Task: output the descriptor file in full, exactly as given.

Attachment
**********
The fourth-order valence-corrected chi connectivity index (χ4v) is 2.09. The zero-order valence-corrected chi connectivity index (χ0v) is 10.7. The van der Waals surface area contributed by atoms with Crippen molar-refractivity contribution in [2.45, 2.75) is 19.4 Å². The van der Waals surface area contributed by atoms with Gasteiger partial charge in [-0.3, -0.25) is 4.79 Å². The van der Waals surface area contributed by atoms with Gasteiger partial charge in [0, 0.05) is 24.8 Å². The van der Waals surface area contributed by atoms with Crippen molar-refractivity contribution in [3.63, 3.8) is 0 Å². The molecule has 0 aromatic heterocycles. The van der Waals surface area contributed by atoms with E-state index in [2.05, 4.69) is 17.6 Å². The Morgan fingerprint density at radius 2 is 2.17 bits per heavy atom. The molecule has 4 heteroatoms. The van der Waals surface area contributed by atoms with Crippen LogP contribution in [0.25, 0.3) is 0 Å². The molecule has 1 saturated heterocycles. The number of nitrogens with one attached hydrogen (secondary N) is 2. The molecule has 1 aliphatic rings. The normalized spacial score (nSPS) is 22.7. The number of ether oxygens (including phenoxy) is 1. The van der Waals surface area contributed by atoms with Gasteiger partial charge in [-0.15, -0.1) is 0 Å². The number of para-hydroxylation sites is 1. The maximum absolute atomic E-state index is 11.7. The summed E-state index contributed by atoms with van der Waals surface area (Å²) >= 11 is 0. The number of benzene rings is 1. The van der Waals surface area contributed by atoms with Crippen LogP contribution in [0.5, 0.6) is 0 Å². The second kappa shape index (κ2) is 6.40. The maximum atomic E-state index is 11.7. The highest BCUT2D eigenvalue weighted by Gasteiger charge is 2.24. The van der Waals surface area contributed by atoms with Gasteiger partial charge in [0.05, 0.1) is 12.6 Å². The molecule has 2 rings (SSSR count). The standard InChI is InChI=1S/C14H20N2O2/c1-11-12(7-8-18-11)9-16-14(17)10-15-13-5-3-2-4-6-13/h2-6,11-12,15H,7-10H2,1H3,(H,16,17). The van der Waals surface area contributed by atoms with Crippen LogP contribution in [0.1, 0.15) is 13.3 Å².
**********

The fourth-order valence-corrected chi connectivity index (χ4v) is 2.09. The zero-order valence-corrected chi connectivity index (χ0v) is 10.7. The van der Waals surface area contributed by atoms with Crippen molar-refractivity contribution in [2.45, 2.75) is 19.4 Å². The van der Waals surface area contributed by atoms with Gasteiger partial charge in [-0.3, -0.25) is 4.79 Å². The van der Waals surface area contributed by atoms with Gasteiger partial charge in [0, 0.05) is 24.8 Å². The van der Waals surface area contributed by atoms with Crippen molar-refractivity contribution in [3.63, 3.8) is 0 Å². The molecule has 0 aromatic heterocycles. The van der Waals surface area contributed by atoms with E-state index in [2.05, 4.69) is 17.6 Å². The Morgan fingerprint density at radius 2 is 2.17 bits per heavy atom. The molecule has 4 heteroatoms. The van der Waals surface area contributed by atoms with Crippen LogP contribution in [0.25, 0.3) is 0 Å². The molecule has 1 saturated heterocycles. The number of nitrogens with one attached hydrogen (secondary N) is 2. The molecule has 1 aliphatic rings. The normalized spacial score (nSPS) is 22.7. The number of ether oxygens (including phenoxy) is 1. The van der Waals surface area contributed by atoms with Gasteiger partial charge in [-0.15, -0.1) is 0 Å². The number of para-hydroxylation sites is 1. The maximum absolute atomic E-state index is 11.7. The summed E-state index contributed by atoms with van der Waals surface area (Å²) >= 11 is 0. The number of benzene rings is 1. The van der Waals surface area contributed by atoms with Crippen LogP contribution in [0.5, 0.6) is 0 Å². The second kappa shape index (κ2) is 6.40. The maximum atomic E-state index is 11.7. The highest BCUT2D eigenvalue weighted by Gasteiger charge is 2.24. The van der Waals surface area contributed by atoms with Gasteiger partial charge in [0.05, 0.1) is 12.6 Å². The molecule has 2 rings (SSSR count). The standard InChI is InChI=1S/C14H20N2O2/c1-11-12(7-8-18-11)9-16-14(17)10-15-13-5-3-2-4-6-13/h2-6,11-12,15H,7-10H2,1H3,(H,16,17). The van der Waals surface area contributed by atoms with Crippen LogP contribution in [0.1, 0.15) is 13.3 Å².